The Future of Education Includes Learning Outside of the Classroom
By Shireen Jaffer
The 2014 Gallup Student Poll found that 33% of high school students said yes to having learned something interesting in the last seven days, and 20% said yes to having fun in school in the last seven days. These findings, along with research conducted on classroom performance, make it clear that students need interest-based learning.
Education as we know it includes classroom learning and test-taking. Years ago, field trips were introduced in an effort to take learning outside of the classroom. Now, with the demand of greater self-awareness and more specialized skills, it’s time to expand learning outside of the classroom and make it more engrained in the education process to help advance our students. Research shows that work-based programs are one of the most effective tools for learning when it comes to high school and college-age students.
As an educator, administrator, or parent, it’s easy to worry that students will get distracted by work and forget about their main priority: doing well in school. But I’d argue that work actually makes students focus more on the classroom experience. A study from the University of Iowa’s Center for Research on Undergraduate Education underscores this, finding that work experience improves classroom performance for students and helps them gain key skills like critical thinking, leadership, and reasoning. Work-based learning also correlates positively with student engagement.
Take a high school student who has always had excellent grades. They’ve been involved in clubs, sports, and organizations for years. This student divides their time between several of their interests and is still able to maintain top-tier grades. Work experience would enrich their educational experience by helping them prioritize the extracurriculars they are involved with. Instead of taking part in anything and everything, students can choose opportunities that relate to their interests. This way, they are maintaining the same amount of extracurriculars to allow the same focus on grades, and spending their time in a meaningful way. Furthermore, the Workforce Training and Education Coordinating Board found that early work experience for young adults sets them up for future success by allowing them to develop key skills needed to thrive academically and professionally.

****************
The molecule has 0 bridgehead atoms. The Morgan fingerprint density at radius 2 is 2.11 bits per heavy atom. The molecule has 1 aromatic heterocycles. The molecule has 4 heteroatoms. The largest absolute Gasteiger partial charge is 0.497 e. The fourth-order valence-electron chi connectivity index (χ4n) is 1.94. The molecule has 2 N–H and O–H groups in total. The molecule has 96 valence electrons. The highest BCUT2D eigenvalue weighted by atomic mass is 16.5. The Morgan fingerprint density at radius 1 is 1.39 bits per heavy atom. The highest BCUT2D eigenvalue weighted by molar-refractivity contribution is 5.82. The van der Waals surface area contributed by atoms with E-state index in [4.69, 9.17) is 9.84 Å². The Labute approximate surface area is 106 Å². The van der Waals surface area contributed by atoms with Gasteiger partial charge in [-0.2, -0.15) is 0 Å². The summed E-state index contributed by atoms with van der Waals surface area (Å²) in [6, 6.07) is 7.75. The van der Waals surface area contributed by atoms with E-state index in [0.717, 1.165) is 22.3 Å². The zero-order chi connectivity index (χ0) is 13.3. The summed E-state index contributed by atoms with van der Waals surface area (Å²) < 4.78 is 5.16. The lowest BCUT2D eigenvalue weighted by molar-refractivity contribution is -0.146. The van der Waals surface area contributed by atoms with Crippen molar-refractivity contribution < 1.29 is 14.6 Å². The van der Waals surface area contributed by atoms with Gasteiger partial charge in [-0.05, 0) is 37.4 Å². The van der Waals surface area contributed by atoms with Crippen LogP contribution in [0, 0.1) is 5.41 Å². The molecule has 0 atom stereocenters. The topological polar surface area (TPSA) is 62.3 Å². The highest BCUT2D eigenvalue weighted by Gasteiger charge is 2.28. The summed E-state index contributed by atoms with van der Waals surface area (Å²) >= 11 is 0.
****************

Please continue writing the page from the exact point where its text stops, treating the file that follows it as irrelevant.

Schools aim to produce well-rounded students, but a young person who excels at standardized tests isn’t necessarily ready for the working world. Most students will not spend their careers inside of a classroom. The skills they need to master, like communication, collaboration, and project management to meet deadlines, must be put to work outside of the classroom. A common question high school students ask is some version of “does what I’m learning in this class really matter in the outside world?” Work experience and other forms of learning outside of the classroom answer that question affirmatively. Most students don’t want to memorize facts for the sake of doing it. It is important to show students the real world applications of their knowledge–as a result, we will improve retention and overall engagement in the classroom.
An added bonus of making learning outside of the classroom a priority is that students get an early taste of what they enjoy doing. The earlier career exploration occurs, the sooner students are able to cross career paths off their lists. Both figuring out what they don’t like and getting on the path to learning what they do like are worthwhile endeavors. After all, educators don’t want students to excel in the classroom, but experience anxiety years later when they are expected to find a job that suits their skills and interests.
Work experience is a natural part of the future of education. Competition for college, internships, and beyond is fiercer than ever. Starting students off with early experience, professional connections, and the ability to discern what types of work they enjoy, will give them a leg-up.
This type of education can take many forms, including job shadowing and hourly work. The key is to encourage students to explore a career path they’re interested in when they have the time and flexibility to try it out. If students work tirelessly on academics in high school and college, they may experience shock when they try to find their way in the working world. We can make this transition easier by fostering these work skills outside of the classroom as early as possible.
For more, see:
- The Purposes of High-Quality PBL
- Want Authentic PBL? Take Students to the Farm.
- Ready and Working: Pathway Programs Are Changing What It Means to Be Career Ready
Shireen Jaffer is a Founder at Skillify.
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